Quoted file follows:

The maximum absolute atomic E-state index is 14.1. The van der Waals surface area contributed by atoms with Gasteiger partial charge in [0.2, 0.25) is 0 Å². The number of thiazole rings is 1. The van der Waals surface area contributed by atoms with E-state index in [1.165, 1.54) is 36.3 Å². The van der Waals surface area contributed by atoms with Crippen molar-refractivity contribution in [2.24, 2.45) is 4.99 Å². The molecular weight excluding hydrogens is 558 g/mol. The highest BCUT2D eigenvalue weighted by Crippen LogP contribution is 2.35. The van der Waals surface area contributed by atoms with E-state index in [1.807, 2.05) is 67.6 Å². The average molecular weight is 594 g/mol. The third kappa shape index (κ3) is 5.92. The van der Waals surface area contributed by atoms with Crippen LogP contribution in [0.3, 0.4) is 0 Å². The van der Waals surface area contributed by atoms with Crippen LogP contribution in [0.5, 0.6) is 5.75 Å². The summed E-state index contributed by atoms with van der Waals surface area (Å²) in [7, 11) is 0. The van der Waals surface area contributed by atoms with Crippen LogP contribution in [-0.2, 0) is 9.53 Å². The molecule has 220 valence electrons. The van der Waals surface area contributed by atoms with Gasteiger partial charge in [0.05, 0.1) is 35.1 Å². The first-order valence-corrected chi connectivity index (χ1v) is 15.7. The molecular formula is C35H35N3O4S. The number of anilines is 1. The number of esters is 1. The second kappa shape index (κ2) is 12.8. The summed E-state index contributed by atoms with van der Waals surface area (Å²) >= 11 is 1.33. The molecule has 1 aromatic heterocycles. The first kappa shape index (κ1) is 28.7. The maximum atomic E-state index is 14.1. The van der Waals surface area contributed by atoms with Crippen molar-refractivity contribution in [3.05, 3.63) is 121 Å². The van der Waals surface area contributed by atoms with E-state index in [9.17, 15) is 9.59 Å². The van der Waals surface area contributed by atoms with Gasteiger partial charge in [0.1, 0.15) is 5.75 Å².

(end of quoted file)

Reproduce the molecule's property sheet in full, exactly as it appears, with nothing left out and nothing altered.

The maximum absolute atomic E-state index is 14.1. The van der Waals surface area contributed by atoms with Gasteiger partial charge in [0.2, 0.25) is 0 Å². The number of thiazole rings is 1. The van der Waals surface area contributed by atoms with E-state index in [1.165, 1.54) is 36.3 Å². The van der Waals surface area contributed by atoms with Crippen molar-refractivity contribution in [2.24, 2.45) is 4.99 Å². The molecular weight excluding hydrogens is 558 g/mol. The highest BCUT2D eigenvalue weighted by Crippen LogP contribution is 2.35. The van der Waals surface area contributed by atoms with E-state index in [1.807, 2.05) is 67.6 Å². The average molecular weight is 594 g/mol. The third kappa shape index (κ3) is 5.92. The van der Waals surface area contributed by atoms with Crippen LogP contribution in [0.3, 0.4) is 0 Å². The van der Waals surface area contributed by atoms with Crippen LogP contribution in [0.5, 0.6) is 5.75 Å². The summed E-state index contributed by atoms with van der Waals surface area (Å²) in [7, 11) is 0. The van der Waals surface area contributed by atoms with Crippen LogP contribution in [-0.2, 0) is 9.53 Å². The molecule has 220 valence electrons. The van der Waals surface area contributed by atoms with Gasteiger partial charge in [0.05, 0.1) is 35.1 Å². The first-order valence-corrected chi connectivity index (χ1v) is 15.7. The molecular formula is C35H35N3O4S. The number of anilines is 1. The number of esters is 1. The second kappa shape index (κ2) is 12.8. The summed E-state index contributed by atoms with van der Waals surface area (Å²) >= 11 is 1.33. The molecule has 1 aromatic heterocycles. The first kappa shape index (κ1) is 28.7. The maximum atomic E-state index is 14.1. The van der Waals surface area contributed by atoms with Crippen molar-refractivity contribution in [3.05, 3.63) is 121 Å². The van der Waals surface area contributed by atoms with E-state index in [9.17, 15) is 9.59 Å². The van der Waals surface area contributed by atoms with Gasteiger partial charge in [0.1, 0.15) is 5.75 Å².